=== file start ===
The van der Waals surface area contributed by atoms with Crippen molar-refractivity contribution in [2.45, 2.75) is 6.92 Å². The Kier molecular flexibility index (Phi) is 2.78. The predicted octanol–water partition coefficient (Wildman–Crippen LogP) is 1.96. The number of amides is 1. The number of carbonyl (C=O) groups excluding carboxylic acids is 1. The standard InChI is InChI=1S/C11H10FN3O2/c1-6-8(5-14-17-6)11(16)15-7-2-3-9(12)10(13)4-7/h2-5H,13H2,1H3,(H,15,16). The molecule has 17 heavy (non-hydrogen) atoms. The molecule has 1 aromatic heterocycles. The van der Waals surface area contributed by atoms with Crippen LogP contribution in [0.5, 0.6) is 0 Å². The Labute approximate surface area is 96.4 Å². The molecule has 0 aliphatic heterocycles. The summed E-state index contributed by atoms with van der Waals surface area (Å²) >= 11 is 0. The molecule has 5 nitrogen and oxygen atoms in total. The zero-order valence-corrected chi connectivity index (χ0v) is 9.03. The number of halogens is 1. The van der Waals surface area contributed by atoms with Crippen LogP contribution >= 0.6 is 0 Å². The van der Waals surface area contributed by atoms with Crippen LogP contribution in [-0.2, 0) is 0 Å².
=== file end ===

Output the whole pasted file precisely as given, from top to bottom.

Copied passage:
The van der Waals surface area contributed by atoms with Crippen molar-refractivity contribution in [2.45, 2.75) is 6.92 Å². The Kier molecular flexibility index (Phi) is 2.78. The predicted octanol–water partition coefficient (Wildman–Crippen LogP) is 1.96. The number of amides is 1. The number of carbonyl (C=O) groups excluding carboxylic acids is 1. The standard InChI is InChI=1S/C11H10FN3O2/c1-6-8(5-14-17-6)11(16)15-7-2-3-9(12)10(13)4-7/h2-5H,13H2,1H3,(H,15,16). The molecule has 17 heavy (non-hydrogen) atoms. The molecule has 1 aromatic heterocycles. The van der Waals surface area contributed by atoms with Crippen LogP contribution in [0.5, 0.6) is 0 Å². The Labute approximate surface area is 96.4 Å². The molecule has 0 aliphatic heterocycles. The summed E-state index contributed by atoms with van der Waals surface area (Å²) >= 11 is 0. The molecule has 5 nitrogen and oxygen atoms in total. The zero-order valence-corrected chi connectivity index (χ0v) is 9.03. The number of halogens is 1. The van der Waals surface area contributed by atoms with Crippen LogP contribution >= 0.6 is 0 Å². The van der Waals surface area contributed by atoms with Crippen LogP contribution in [-0.2, 0) is 0 Å².